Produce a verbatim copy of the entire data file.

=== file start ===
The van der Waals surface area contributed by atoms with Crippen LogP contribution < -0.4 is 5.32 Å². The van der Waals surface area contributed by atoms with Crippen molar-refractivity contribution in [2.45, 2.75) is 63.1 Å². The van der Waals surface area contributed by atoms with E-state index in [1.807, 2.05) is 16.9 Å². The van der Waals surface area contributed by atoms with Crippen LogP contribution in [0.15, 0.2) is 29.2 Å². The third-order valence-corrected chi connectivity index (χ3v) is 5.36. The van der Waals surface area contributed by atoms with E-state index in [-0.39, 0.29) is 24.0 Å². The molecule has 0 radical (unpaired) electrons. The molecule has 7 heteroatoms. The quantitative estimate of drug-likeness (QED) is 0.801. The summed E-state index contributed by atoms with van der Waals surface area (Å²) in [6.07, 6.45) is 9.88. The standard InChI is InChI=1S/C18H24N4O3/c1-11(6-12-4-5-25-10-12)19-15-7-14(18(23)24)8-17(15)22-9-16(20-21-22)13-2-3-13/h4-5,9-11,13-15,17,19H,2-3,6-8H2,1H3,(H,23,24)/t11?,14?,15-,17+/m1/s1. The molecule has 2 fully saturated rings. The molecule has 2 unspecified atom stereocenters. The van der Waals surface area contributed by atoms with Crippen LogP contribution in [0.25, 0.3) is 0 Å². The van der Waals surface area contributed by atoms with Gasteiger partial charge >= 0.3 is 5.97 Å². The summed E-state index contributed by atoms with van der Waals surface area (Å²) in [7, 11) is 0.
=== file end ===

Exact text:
The van der Waals surface area contributed by atoms with Crippen LogP contribution < -0.4 is 5.32 Å². The van der Waals surface area contributed by atoms with Crippen molar-refractivity contribution in [2.45, 2.75) is 63.1 Å². The van der Waals surface area contributed by atoms with E-state index in [1.807, 2.05) is 16.9 Å². The van der Waals surface area contributed by atoms with Crippen LogP contribution in [0.15, 0.2) is 29.2 Å². The third-order valence-corrected chi connectivity index (χ3v) is 5.36. The van der Waals surface area contributed by atoms with E-state index in [-0.39, 0.29) is 24.0 Å². The molecule has 0 radical (unpaired) electrons. The molecule has 7 heteroatoms. The quantitative estimate of drug-likeness (QED) is 0.801. The summed E-state index contributed by atoms with van der Waals surface area (Å²) in [6.07, 6.45) is 9.88. The standard InChI is InChI=1S/C18H24N4O3/c1-11(6-12-4-5-25-10-12)19-15-7-14(18(23)24)8-17(15)22-9-16(20-21-22)13-2-3-13/h4-5,9-11,13-15,17,19H,2-3,6-8H2,1H3,(H,23,24)/t11?,14?,15-,17+/m1/s1. The molecule has 2 fully saturated rings. The molecule has 2 unspecified atom stereocenters. The van der Waals surface area contributed by atoms with Crippen LogP contribution in [0.25, 0.3) is 0 Å². The van der Waals surface area contributed by atoms with Gasteiger partial charge >= 0.3 is 5.97 Å². The summed E-state index contributed by atoms with van der Waals surface area (Å²) in [7, 11) is 0.